|Do you want to share your experience with Colorado’s ERPO law? Email the reporter, Andrew Kenney, at [email protected] and let us know if you would like to remain anonymous.
An attorney for the young man did not respond to a request for comment, nor did the police department. His mother could not be reached for comment. State criminal records show no further police interactions with him.
The red flag order was allowed to lapse late in 2022, a year after it was implemented.
These kinds of cases show how the “red flag” process can allow ordinary people to do something about the disturbing behavior of others, said April Zeoli, associate professor at the Institute for Firearm Injury Prevention at the University of Michigan.
She recently published a study of red flag petitions across six states, including Colorado. Her team read more than 6,500 court files in all, and found that more than 10 percent of the cases referred to potential mass shootings, including numerous threats to schools. Those numbers align with CPR News' findings in Colorado.
To Zeoli, the court files show that acts of mass violence “absolutely don’t come out of nowhere,” she said. “There are often warning signs that other people do perceive, and that allows us to intervene with extreme risk protection orders or in other ways as well.”
Critics of red flag laws argue that courts can already deal with dangerous situations through criminal charges or mental health treatment orders. Sen. Byron Pelton, a Republican from Sterling, said the rural mental health crisis should be addressed “before blaming a tool like a gun.”
When someone makes an alarming statement, Pelton said, rural sheriffs often can work out a solution voluntarily.
“In rural communities, usually there's lots of discussion,” he said. “Go out and talk to somebody.”
There are state and federal criminal laws against making certain kinds of threats, but they generally focus on threats to specific other people and threats that have immediate consequences, such as causing an evacuation. Advocates say the red flag law catches cases that fall through the cracks and addresses them more quickly.
Failed cases: 'I was surprised'
The process doesn’t always go so smoothly for the authorities as it did in the southern Colorado case. In some instances, court documents reveal that police struggle to prove their cases before judges.
That was the case for a 21-year-old man who had recently been hired as a security guard elsewhere in southern Colorado. On a phone call, he allegedly told a coworker that he fantasized about using his new work-issued firearm to commit a mass shooting, and that he’d “like to go to an elementary school to shoot young children and watch the kids run around like groundhogs,” according to court records.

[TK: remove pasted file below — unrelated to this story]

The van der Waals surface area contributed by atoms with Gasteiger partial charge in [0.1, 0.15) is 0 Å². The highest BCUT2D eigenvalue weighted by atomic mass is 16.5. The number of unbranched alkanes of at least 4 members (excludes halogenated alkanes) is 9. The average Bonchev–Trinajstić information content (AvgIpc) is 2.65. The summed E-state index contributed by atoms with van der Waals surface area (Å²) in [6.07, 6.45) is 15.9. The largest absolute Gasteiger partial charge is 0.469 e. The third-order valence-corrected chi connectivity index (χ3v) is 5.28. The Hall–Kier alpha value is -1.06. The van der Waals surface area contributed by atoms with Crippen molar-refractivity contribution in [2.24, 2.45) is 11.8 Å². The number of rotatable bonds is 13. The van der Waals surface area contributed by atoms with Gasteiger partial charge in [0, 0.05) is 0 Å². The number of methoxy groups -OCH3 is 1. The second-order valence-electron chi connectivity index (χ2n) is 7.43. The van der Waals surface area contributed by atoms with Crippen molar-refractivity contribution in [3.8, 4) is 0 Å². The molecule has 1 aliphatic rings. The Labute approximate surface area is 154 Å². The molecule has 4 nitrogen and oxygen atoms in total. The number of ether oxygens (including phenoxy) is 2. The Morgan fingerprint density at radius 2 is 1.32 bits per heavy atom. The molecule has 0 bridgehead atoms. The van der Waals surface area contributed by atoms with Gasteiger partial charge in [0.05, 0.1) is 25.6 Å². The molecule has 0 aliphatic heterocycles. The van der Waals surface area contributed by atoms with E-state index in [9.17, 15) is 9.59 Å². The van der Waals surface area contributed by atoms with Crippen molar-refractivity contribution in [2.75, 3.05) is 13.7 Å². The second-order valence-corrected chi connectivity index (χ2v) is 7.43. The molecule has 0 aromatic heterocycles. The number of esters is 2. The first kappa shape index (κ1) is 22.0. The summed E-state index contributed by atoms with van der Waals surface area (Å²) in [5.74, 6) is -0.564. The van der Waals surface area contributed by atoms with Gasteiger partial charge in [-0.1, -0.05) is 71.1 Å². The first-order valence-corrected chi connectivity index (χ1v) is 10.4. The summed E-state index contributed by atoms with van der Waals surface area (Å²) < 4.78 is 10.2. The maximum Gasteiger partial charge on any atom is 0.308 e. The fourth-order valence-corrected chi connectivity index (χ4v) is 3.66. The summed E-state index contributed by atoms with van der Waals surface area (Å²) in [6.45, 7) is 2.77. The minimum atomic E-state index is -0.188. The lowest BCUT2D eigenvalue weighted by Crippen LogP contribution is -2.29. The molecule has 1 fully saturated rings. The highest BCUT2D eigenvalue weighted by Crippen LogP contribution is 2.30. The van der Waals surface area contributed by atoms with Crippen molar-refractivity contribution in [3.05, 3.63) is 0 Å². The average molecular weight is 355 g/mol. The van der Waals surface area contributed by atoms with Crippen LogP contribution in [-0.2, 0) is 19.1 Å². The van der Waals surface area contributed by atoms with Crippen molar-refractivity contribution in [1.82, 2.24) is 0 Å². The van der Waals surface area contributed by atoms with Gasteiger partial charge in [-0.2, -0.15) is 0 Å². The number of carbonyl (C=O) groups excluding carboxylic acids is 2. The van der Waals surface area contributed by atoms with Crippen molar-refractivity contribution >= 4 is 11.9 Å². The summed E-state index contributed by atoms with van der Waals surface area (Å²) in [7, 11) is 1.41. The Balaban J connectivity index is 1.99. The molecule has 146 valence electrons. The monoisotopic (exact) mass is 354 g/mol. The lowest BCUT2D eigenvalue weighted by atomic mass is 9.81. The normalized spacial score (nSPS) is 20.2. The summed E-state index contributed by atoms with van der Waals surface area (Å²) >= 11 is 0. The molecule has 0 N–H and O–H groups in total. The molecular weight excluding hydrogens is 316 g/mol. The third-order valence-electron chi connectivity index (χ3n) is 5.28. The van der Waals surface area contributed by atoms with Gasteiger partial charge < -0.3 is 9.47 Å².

He was “dead serious,” and thinks about carrying out a mass shooting “all the time,” he reportedly told his coworker. Their employer told police about the threat. When a police officer approached the man, he "initially said he was kidding" but "didn't further protest." The officer then ordered a mandatory 72-hour mental health assessment of the man.
During the evaluation, the respondent talked about having “thoughts in the past related to being bullied,” according to a judge’s order in the case. He was “happy to be at the facility because he wanted help to make the thoughts go away,” but he was released after a three-day evaluation, court records stated.
Judge Roberto Silva temporarily barred the man from having guns for two weeks — but ultimately refused to grant the full year-long order.
There was “no evidence presented” of a credible threat of violence and no previous pattern of violence, threats, or substance abuse, the judge found. Silva found that while the man did own a gun, it was required for his work. And Silva presumed that the young man had been released from a mental health facility because staff “not determined (the young man) to be mentally ill or deemed to be dangerous.”
The judge refused to order the release of the respondent’s mental health records, though police argued the records would have provided critical evidence in the case.
Jeff Edelman, the respondent’s attorney, said in an interview that he did not expect to win the case.
“I was surprised as hell. I thought this was the mother of all reasons why we have this law,” said Edelman, who was assigned to the case because the law requires counsel be provided for all respondents.
“I didn’t tell the judge that. I kept my mouth shut, because that wasn’t my responsibility. But morally, I’m telling you, I don’t want crazies out there shooting up places and hurting kids and people.”